What are alternative options for prevention?

If someone wanted to protect oneself from an infection, they would have to live a completely abstinent life, or have a partner who has no other intimate contacts. Condoms can effectively protect against many sexually transmitted diseases, but not reliably against HPV, because they do not cover all skin areas in the genital area that could be affected [2]. 

Most HPV infections heal themselves as the immune system eliminates the HP viruses. If this does not succeed, the HPV infection will continue for a longer period of time. So far, there is no treatment that can target HPV directly.

Early detection

The statutory early detection programme offers women aged 20 and over the possibility of an annual cell smear from the cervix (PAP smear). Starting at the age of 35, an HPV test can be combined with the PAP smear every three years as part of the screening program [3].

Fact box on HPV vaccination for the prevention of cervical precancer
Fact box on HPV vaccination for the prevention of cervical precancer © Harding Center for Risk Literacy
What does the fact box show?

The fact box compares the benefits and side effects of the HPV vaccination with a placebo vaccination.

The table may be read as follows:

About 164 out of every 10,000 girls and women with a placebo injection developed a moderate form of cell change (CIN2) within 44 months. In comparison, 2 out of every 10,000 girls and women with an HPV-vaccination developed a CIN2 within 44 months.

The numbers in the fact box are rounded. They are based on 26 studies with about 73,400 participants [1].

What other aspects should be considered?

The protection achieved by a vaccination against a HPV infection decreases with an increasing number of sexual partners [1].

In Germany, Gardasil® was replaced in 2017 by the ninefold vaccine Gardasil 9®, which was approved in 2014. The Robert Koch Institute classifies the new vaccine as safe as the previous one [6] and thus draws the same conclusions as international surveys [7]. So far, however, there are no studies comparing Cervarix® and Gardasil 9® with a placebo vaccination.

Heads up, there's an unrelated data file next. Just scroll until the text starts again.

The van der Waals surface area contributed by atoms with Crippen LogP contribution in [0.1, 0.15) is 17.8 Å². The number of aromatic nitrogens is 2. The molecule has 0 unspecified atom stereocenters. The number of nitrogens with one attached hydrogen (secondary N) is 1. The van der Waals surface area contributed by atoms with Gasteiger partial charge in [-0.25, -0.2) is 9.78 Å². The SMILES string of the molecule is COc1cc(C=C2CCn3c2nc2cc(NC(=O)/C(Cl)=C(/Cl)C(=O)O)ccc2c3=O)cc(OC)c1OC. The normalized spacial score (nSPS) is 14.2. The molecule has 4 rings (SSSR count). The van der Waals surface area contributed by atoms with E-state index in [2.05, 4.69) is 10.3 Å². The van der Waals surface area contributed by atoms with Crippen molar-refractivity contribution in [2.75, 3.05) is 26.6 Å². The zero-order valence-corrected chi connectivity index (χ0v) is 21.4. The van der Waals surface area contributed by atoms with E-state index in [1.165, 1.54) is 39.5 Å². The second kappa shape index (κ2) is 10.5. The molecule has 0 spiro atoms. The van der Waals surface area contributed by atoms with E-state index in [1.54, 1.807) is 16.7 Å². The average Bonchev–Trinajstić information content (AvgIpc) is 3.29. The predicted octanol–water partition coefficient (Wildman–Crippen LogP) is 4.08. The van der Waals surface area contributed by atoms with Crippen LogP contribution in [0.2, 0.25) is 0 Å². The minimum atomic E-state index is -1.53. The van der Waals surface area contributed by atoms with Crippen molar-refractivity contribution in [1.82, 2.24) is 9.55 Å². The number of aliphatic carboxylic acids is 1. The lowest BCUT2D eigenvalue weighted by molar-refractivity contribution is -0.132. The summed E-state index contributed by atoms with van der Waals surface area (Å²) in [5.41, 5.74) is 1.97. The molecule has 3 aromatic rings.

Do the results provide proof (evidence) for the benefits and side effects of the HPV-vaccination?

The evidence was assessed by the authors of the review included. According to their assessment, the evidence is of overall moderate to high quality: 

Further research might change the results regarding the precancerous stage of adenocarcinoma (AIS) and side effects at the injection site (moderate quality of evidence). A change in the findings by further research regarding the precancerous stages CIN2 and CIN3, and the serious side effects (severe infections, inflammation and other non-lethal complications) is unlikely (high quality of evidence).

Version history of the fact box
  • October 2019 (update of the accompanying text, update of the evidence)
  • January 2016 (update of the evidence)
  • August 2015 (development)

Information for the fact boxes were obtained from the following sources:

[1] Arbyn M, Xu L, Simoens C, et al. Prophylactic vaccination against human papillomaviruses to prevent cervical cancer and its precursors. Cochrane Database of Systematic Reviews 2018(5). doi:10.1002/14651858.CD009069.

[2] IQWiG. Gebärmutterhalskrebs 2018. Available at: https://www.gesundheitsinformation.de/gebaermutterhalskrebs.2109.de.html (31.05.2019).

[3] Robert-Koch-Institut. Krebs in Deutschland 2013/2014. 2017. Available at: https://www.krebsdaten.de/Krebs/DE/Content/Publikationen/Krebs_in_Deutschland/kid_2017/krebs_in_deutschland_2017.pdf?__blob=publicationFile (31.05.2019).

[4] Deutsches Krebsforschungszentrum. Vorstufen des Gebärmutterhalskrebs 2018. Available at: https://www.krebsinformationsdienst.de/tumorarten/gebaermutterhalskrebs/vorstufen.php (31.05.2019).

[5] Krebsinformationsdienst, Deutsches Krebsforschungszentrum 2018. Available at: www.krebsinformationsdienst.de/vorbeugung/risiken/hpv2.php (11.09.2019).

[6] Robert-Koch-Institut. Wissenschaftliche Begründung für die Empfehlung der HPV-Impfung für Jungen im Alter von 9 bis 14 Jahren 2018. Epidemiologisches Bulletin Nr. 26. Berlin.

[7] Signorelli C, Odone A, Ciorba V, et al. Human papillomavirus 9-valent vaccine for cancer prevention: a systematic review of the available evidence. Epidemiol Infect. 2017, Jul; 145(10): 1962–1982. doi:10.1017/S0950268817000747.


Documentation on how the numbers in the fact box were determined is available on request.